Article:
It seems every week, sometimes every day, I come across another traditional marketing problem being solved. I don't think traditional is quite appropriate here, even now we're finding solutions to digital opportunities that we created only years ago, which seem antiquated all the same.
That's not to say that marketing is becoming easier or that it requires any less human guidance. Marketing is, after all, about human interaction (for B2B marketers, remember corporations are people too).
For example, we're seeing the algorithms behind marketing automation become more complex so the process of automation is easier to run, but it still requires a human understanding of that process for it to be effectively setup and maintained.
I read this listicle on 5 Australian digital statistics, and see a lot of opportunity when it comes to understanding more about the behaviours of consumers and what motivates them to spend or not spend. Already there are complexities involved in how this data could become useful to a marketer.
Australian's are reaching a digital tipping point, where online activity will surpass TV as the primary means of entertainment (as someone who doesn't own a television I'm what you would call an early-adopter). This increased movement to online presents an opportunity for greater customer-data collection. But it gets tricky because Australians are increasingly using more and more platforms and browsers.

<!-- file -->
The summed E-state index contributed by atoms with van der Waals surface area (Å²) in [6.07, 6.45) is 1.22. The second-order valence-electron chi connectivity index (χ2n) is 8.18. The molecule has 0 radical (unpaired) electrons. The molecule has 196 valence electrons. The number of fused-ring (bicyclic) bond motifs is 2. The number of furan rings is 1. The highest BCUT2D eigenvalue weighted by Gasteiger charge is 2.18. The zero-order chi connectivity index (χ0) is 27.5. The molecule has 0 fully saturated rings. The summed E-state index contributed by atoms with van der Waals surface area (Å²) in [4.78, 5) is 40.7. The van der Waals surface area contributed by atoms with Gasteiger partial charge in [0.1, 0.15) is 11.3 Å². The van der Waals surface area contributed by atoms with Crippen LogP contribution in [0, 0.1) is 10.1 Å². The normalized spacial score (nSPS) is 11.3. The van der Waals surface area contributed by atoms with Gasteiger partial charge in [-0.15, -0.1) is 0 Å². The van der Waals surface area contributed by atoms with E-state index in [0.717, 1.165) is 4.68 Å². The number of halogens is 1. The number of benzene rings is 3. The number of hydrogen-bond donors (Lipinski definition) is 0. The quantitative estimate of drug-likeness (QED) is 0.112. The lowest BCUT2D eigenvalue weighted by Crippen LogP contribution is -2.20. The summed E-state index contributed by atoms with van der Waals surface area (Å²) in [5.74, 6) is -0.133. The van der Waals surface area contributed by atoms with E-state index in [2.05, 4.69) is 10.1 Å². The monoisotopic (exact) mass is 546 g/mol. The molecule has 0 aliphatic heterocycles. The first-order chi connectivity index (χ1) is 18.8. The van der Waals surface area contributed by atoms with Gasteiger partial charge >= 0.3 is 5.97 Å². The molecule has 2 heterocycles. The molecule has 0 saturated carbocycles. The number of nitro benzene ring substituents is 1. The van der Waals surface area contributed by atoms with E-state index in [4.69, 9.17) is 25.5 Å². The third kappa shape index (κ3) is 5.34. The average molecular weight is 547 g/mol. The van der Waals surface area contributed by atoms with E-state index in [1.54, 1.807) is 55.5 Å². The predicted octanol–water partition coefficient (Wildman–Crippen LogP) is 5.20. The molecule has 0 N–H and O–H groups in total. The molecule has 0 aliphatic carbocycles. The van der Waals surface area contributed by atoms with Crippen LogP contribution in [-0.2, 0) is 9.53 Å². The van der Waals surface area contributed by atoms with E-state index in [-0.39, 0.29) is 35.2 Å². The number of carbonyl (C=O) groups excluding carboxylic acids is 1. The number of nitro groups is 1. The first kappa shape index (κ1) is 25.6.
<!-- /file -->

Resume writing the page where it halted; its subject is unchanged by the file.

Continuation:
So there's an opportunity to identify and track the same customer across all devices and platforms and pull this data into a single analytics platform. This is for all intents purposes, a single customer view - the ability to identify interactions across all platforms for a single customer.
The result of which, at its most basic, would look something like this:
There's still an open consensus on what that value really is. Marketers mainly want to prove the ROI.
Personally, I feel its real value is not monetary. It's about attitudes. It's about rethinking campaign planning so we start thinking about single customers, and not demographics.
Any attitudinal change where we start thinking about the human element of marketing can only be a good thing.
Daniel Dewar is content marketing manager at Datalicious.